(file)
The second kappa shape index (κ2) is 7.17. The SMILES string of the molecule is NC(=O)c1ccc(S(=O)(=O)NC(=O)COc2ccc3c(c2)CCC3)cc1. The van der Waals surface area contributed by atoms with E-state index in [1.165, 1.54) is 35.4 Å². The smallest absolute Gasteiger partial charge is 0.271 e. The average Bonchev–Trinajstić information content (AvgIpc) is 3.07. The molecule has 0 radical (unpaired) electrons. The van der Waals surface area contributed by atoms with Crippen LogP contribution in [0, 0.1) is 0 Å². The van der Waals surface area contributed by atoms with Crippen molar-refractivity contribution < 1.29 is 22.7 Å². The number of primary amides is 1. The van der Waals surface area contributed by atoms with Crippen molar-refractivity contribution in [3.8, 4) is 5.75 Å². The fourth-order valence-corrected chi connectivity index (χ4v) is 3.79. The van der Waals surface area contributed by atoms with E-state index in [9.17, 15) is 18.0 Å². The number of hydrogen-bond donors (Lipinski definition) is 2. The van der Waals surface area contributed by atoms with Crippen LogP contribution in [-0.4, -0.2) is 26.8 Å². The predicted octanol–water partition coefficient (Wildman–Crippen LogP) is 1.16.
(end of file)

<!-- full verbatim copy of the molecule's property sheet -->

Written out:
The second kappa shape index (κ2) is 7.17. The SMILES string of the molecule is NC(=O)c1ccc(S(=O)(=O)NC(=O)COc2ccc3c(c2)CCC3)cc1. The van der Waals surface area contributed by atoms with E-state index in [1.165, 1.54) is 35.4 Å². The smallest absolute Gasteiger partial charge is 0.271 e. The average Bonchev–Trinajstić information content (AvgIpc) is 3.07. The molecule has 0 radical (unpaired) electrons. The van der Waals surface area contributed by atoms with Crippen LogP contribution in [0, 0.1) is 0 Å². The van der Waals surface area contributed by atoms with Crippen molar-refractivity contribution < 1.29 is 22.7 Å². The number of primary amides is 1. The van der Waals surface area contributed by atoms with Crippen molar-refractivity contribution in [3.8, 4) is 5.75 Å². The fourth-order valence-corrected chi connectivity index (χ4v) is 3.79. The van der Waals surface area contributed by atoms with E-state index in [9.17, 15) is 18.0 Å². The number of hydrogen-bond donors (Lipinski definition) is 2. The van der Waals surface area contributed by atoms with Crippen LogP contribution in [-0.4, -0.2) is 26.8 Å². The predicted octanol–water partition coefficient (Wildman–Crippen LogP) is 1.16.